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Will California Show Up in November? Voter Apathy at 75-Year Low

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California... land of sunshine, beaches, Hollywood stars and home of a mini DC. The Golden State has not only produced two memorable presidents -- Richard Nixon and Ronald Reagan -- but two recent colorful governors as well in Arnold Schwarzenegger and Jerry Brown.

So how can you explain a dismal voter turnout for the June presidential primary which saw the lowest voter turnout in 75 years in Sacramento County -- home of the state Capitol? Only 35 percent of voters handed in their ballots.

"I think they're really annoyed with all things government and politicians," said Barbara O'Connor, professor emeritus of Government and Media Studies at Sacramento State University. "The polls show small respect for the politicians."

A newly released report from The Atlantic supports that. It says Americans have less faith in Washington and Wall Street. More than two-thirds of Americans believe the U.S. economy is on the wrong track, and half think the economic system is unfair to the middle and working class.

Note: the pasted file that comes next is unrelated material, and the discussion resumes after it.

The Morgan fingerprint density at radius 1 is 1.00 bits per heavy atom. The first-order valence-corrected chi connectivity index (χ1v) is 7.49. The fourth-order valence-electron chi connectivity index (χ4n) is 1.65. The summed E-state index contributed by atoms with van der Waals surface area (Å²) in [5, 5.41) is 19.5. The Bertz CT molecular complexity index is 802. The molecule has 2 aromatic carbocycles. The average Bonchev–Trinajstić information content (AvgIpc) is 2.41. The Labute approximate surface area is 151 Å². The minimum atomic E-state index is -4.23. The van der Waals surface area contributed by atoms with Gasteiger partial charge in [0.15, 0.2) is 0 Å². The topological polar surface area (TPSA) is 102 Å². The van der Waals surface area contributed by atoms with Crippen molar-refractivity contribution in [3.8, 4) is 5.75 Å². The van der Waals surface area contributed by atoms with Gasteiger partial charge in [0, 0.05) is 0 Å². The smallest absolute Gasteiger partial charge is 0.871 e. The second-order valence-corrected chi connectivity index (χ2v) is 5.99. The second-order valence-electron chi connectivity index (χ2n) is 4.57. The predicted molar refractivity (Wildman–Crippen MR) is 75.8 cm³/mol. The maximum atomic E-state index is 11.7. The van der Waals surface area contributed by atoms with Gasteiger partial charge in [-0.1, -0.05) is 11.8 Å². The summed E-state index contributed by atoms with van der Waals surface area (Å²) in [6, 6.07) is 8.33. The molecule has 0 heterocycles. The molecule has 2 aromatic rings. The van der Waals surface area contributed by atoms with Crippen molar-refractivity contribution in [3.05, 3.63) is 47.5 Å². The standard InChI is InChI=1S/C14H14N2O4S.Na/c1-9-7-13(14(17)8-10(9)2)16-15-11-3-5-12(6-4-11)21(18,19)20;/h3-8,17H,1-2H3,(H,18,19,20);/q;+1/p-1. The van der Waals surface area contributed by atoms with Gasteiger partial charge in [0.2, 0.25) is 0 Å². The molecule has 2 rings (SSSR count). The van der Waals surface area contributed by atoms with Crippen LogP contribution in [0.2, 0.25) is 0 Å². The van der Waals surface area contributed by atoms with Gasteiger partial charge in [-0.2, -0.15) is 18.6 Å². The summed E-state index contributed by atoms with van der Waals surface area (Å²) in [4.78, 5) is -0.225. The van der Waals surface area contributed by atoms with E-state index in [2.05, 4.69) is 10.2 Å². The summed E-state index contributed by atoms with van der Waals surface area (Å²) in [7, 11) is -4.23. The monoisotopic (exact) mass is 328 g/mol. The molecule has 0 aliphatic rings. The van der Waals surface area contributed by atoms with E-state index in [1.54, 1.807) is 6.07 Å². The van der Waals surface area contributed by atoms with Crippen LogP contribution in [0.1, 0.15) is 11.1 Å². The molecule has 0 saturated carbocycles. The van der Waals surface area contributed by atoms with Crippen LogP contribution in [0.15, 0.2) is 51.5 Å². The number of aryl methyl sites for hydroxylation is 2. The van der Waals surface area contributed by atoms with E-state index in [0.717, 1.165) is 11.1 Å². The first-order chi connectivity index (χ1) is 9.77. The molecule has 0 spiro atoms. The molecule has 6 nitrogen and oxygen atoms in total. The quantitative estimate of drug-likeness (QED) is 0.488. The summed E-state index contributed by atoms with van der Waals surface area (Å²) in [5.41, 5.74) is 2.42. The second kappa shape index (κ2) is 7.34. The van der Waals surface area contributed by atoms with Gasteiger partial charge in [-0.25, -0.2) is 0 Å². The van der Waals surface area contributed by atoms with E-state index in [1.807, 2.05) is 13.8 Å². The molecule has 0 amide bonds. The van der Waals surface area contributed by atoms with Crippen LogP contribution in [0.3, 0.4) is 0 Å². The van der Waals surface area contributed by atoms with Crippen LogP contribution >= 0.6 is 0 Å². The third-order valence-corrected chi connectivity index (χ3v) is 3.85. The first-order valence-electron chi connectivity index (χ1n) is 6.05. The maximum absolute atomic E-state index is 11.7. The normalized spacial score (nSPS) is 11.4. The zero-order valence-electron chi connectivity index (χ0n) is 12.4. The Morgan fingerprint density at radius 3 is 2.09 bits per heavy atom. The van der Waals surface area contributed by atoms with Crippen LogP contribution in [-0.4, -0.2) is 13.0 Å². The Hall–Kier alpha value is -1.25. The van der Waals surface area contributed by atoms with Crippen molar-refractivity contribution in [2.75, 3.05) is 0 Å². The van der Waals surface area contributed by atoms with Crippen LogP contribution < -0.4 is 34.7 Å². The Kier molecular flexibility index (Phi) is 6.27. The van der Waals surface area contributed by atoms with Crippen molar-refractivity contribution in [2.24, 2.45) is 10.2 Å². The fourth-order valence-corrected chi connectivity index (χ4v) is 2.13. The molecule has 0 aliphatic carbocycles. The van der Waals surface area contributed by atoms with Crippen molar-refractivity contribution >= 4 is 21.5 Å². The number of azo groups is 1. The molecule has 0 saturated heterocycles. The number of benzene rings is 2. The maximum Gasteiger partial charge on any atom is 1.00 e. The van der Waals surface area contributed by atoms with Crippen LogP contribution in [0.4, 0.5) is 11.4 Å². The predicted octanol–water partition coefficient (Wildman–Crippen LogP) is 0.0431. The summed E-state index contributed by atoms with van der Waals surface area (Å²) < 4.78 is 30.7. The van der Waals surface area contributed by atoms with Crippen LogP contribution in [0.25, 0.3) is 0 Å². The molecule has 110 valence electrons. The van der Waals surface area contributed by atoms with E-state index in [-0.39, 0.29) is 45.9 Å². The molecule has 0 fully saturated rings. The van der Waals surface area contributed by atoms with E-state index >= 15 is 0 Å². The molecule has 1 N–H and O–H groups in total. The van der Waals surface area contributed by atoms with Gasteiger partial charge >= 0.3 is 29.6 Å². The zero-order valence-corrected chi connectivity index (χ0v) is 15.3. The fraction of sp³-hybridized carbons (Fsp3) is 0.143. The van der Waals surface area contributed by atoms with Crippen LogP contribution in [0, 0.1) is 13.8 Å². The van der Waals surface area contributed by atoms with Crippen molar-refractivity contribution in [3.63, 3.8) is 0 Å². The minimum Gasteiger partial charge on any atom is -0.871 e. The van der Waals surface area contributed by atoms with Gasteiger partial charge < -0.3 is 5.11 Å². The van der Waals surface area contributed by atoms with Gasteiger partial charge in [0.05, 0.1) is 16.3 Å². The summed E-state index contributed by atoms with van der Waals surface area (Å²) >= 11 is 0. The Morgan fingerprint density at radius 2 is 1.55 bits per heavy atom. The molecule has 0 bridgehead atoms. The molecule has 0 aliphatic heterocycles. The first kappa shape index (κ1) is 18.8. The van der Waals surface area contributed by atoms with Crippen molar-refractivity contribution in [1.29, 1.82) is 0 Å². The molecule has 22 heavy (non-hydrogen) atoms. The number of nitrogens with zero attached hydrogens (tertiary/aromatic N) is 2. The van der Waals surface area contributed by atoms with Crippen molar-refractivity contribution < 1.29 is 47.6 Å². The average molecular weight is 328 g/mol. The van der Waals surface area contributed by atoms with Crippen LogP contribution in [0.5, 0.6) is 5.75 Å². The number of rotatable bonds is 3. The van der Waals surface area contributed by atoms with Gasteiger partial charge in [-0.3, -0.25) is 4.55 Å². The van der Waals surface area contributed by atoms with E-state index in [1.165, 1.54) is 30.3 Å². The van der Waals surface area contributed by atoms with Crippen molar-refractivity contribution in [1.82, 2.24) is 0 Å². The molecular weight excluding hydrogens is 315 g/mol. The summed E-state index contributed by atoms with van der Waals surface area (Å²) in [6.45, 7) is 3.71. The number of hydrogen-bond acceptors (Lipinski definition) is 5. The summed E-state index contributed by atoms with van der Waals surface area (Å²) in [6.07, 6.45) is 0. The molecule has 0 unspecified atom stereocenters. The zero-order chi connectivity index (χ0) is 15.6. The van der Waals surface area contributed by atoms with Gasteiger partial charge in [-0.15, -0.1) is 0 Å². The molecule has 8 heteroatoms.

Remember when you used to vote every four years for president? It was something you actually looked forward to. California has had so many special and regular elections (plus a recall) in the past decade that voters are being asked to go the polls every year. And they're tired of it. It just isn't special or unique anymore. Plus, there is the annoyance of yearly elections.

"Robo calls during dinner, emails all the time so you just start deleting them," O'Connor said. "Slate mailers are much harder to understand when you have a long list of candidates."

California now has a new two-tier system where the top two vote-getters advance to the general election, which means you can have a Republican versus Republican instead of a Democrat. Couple that with Secretary of State Debra Bowen already qualifying 12 ballot initiatives for November so far. Who has time to study all the propositions?

But an apathetic voter doesn't necessarily mean a person is uncaring all around. The Atlantic survey shows family, schools and friends remain the greatest influence on Americans. California has a high rate of volunteers who want to help any way they can at food banks, schools, parks, etc. They just don't have faith in government.

"Couple that with bad economic times and lots of fear, and it doesn't make one wanting to turn out and vote a real high priority,' O'Connor said.

The Secretary of State has until July 13 to certify the vote of the June 5 primary. So far, it looks like voter turnout statewide was about 35 percent -- the lowest in decades.

Will it be better for the presidential race in November? For the most populous state in the U.S. with 17.5 million registered voters, we can only hope so.

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